Scott Cardani 04:05
And I have had that very case where my guy was such a model citizen, and it broke my heart. He had, he was probably 60 or 70 years old. And you know, he had trouble when he was 18 years old, had a couple felonies, but he lived a model life from there on and finally got his rights restored. He waited even a few years, five or six years after that, and then decided they were traveling across country and doing smart and he decided to get a gun and lo and behold, what he thought happened had not happened. And he was facing the charge.
Will Smith III 04:36
Right. And that yeah, we I mean, we see. I mean, it feels like it’s almost every week now where somebody goes to green tarp or to Cabela’s or wherever it is they’re going and they you know, thought that they are their rights had been restored. And maybe it’s like in the case of your client, you know, had been restored years before but still didn’t have that one right restored and so now he’s looking at a felony charge.
Scott Cardani 04:55
Yeah, it’s really serious and you know, and the thing is it kind of snowballs now you have a felon You know, you have another felony conviction. So you know, you’re, it’s really hard to get your rights restored. One of the things I’ve learned in this process and if you do get that can charge of purchasing a firearm, make sure you come talk to somebody and talk about during the time before your trial trying to get your rights restored. A lot of people don’t do that. That’s a big thing we do here at Critzer Cardani is we try to get your rights restored before you can go to court. And then you say, Judge, you didn’t realize that his rights are restored to buy that gun now and judges are often looking at pretty positively.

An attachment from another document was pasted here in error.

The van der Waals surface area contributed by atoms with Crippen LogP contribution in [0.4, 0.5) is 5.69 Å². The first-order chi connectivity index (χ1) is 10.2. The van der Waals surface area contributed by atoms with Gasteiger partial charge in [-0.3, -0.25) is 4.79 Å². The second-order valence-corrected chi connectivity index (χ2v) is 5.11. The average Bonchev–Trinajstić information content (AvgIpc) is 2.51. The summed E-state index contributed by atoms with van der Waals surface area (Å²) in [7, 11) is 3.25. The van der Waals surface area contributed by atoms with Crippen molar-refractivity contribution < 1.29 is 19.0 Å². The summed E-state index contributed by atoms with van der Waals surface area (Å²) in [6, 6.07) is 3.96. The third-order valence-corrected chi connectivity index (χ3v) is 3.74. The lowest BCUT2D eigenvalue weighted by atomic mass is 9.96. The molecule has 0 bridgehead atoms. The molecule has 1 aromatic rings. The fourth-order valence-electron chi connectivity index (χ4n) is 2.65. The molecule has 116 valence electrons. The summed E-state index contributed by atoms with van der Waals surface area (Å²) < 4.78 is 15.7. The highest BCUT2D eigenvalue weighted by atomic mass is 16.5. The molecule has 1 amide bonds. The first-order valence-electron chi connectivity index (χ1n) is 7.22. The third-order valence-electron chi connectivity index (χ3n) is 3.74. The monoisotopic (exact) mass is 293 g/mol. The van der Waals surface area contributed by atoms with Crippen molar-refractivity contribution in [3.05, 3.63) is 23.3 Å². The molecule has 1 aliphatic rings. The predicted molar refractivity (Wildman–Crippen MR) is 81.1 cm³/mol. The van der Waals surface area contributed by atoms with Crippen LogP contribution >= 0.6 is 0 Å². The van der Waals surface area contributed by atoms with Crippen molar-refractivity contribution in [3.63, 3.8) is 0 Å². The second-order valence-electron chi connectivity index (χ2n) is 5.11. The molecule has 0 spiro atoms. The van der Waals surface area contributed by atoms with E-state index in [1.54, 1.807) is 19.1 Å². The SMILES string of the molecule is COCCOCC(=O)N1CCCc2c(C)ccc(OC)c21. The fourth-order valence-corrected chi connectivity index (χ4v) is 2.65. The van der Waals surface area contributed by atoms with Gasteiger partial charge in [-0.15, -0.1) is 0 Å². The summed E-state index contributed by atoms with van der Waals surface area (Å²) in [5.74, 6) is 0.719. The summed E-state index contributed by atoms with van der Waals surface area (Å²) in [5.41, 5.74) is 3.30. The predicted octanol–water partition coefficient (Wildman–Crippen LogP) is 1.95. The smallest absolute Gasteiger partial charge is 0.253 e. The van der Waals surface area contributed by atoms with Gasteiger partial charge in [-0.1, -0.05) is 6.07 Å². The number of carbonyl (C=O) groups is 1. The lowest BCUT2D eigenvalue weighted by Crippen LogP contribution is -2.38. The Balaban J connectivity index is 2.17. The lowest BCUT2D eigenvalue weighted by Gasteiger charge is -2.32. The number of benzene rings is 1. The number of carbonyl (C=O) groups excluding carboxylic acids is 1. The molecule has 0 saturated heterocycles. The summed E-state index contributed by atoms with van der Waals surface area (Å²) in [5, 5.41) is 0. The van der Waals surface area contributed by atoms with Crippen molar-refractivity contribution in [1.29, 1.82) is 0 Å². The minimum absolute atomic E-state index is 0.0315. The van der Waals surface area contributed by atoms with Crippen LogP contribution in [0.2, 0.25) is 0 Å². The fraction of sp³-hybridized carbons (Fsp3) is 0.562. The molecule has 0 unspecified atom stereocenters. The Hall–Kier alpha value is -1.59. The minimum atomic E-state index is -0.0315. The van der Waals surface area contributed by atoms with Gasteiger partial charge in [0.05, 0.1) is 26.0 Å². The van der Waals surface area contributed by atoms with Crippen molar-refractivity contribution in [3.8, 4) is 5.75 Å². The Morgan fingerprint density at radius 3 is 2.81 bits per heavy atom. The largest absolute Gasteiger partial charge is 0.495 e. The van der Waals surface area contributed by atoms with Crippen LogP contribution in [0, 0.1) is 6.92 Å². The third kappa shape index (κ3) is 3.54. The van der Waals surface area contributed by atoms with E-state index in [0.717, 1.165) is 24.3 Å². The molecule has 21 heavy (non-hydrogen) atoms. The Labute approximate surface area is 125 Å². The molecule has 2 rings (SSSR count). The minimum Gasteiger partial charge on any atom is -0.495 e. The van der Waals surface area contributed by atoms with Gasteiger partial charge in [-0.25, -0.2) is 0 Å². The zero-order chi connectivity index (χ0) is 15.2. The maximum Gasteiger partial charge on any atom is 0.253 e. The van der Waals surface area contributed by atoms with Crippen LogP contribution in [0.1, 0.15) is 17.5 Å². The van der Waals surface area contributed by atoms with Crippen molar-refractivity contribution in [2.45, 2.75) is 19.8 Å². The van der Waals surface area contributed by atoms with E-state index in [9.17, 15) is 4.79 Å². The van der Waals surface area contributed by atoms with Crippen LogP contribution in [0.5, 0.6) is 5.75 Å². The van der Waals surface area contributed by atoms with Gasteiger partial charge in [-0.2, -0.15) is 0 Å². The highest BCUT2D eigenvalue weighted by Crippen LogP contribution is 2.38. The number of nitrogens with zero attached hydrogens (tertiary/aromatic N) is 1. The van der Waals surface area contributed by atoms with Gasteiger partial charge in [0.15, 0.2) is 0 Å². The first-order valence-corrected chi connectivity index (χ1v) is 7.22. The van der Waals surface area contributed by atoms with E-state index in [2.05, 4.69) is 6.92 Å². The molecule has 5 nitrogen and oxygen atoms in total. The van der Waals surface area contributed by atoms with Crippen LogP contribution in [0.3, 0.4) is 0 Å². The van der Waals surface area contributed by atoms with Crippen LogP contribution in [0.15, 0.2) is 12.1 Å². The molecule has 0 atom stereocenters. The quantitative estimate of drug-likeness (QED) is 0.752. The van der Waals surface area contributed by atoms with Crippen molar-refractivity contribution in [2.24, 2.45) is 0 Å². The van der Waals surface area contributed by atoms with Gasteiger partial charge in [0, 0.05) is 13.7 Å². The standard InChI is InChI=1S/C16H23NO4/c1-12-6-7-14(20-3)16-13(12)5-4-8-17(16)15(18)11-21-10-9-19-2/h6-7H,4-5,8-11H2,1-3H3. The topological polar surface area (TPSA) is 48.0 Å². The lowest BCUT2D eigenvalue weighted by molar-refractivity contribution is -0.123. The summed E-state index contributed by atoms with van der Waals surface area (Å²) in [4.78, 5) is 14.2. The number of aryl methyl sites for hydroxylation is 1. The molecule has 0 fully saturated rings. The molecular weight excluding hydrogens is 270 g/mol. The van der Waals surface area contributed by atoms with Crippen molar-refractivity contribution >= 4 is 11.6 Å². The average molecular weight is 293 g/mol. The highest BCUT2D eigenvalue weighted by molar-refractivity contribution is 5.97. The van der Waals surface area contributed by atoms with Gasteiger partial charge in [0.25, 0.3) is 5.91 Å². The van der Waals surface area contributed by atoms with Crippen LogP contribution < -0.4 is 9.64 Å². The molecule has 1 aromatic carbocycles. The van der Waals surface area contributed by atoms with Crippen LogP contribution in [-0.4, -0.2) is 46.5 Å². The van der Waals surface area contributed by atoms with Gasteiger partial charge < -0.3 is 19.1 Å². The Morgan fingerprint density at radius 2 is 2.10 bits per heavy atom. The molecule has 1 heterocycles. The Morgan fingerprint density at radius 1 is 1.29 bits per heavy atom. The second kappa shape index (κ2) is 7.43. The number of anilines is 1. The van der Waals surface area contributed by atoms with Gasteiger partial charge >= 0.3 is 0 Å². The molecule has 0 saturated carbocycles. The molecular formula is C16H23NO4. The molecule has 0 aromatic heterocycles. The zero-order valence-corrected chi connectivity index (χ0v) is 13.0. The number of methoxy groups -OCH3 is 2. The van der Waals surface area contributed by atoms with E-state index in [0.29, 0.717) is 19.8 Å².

Will Smith III 05:29
Yeah, I mean, it’s kind of a enlink cases, also, when people lose their driver’s license. One thing that you try to do every time there’s a driver, like someone driving on a suspended driver’s license, get that license back. You know, you come back before the judge with your license, in this case, come back before the judge with your rights restored, the judge is going to look at it a little bit differently than if you just do nothing at all.
Scott Cardani 05:46
Absolutely. So look, what we’re trying to say here is that just because you’ve lost your rights, doesn’t mean you can’t get them restored. And every case is different. But I’m telling you, if you’ve had any trouble in your life, don’t just go try to buy a handgun, or a firearm, check it out first. But do your due diligence, do your due diligence. There’s ways that we can help you get them back, if it’s possible. There are some people who would, for whatever reason, like a violent felony, it really amps up the the ladder, so to speak, to get it. If you have federal charges, you have to go to federal court to get your rights restored. And so people need to know that. But the point is, you can do it. And if that’s a big deal to you, which you know, your Second Amendment right, for some people is a big deal. It’s a big deal to me. So, you know, you’ve got to realize that you can do that. So, well. What do you do when somebody comes to you to get their rights restored?
Will Smith III 06:40
Well, first thing I ask, you know, is, what their what they were convicted of when it was and what they were convicted of, because that’s going to determine really what our steps are moving forward. Additionally, you know, if somebody has been committed for, you know, mental health issue, or deemed incompetent or insane at the time of an offense, or wherever the case may be acquitted for reasons of insanity. You know, that’s going to change, ultimately, where you file that petition. From there also, you know, I asked for them to do a I’d get a background check from the state police to because that’s going to be the number one place to go to make sure that you know, for for a fact that you weren’t convicted of a felony or you were convicted of a non violent felony or or a violent felony, for that matter.
Scott Cardani 07:18
Does the state police have the mental health check on there?
Will Smith III 07:22
That’s a great question. Scott. I’m not sure if you asked me because you know the answer.
Scott Cardani 07:25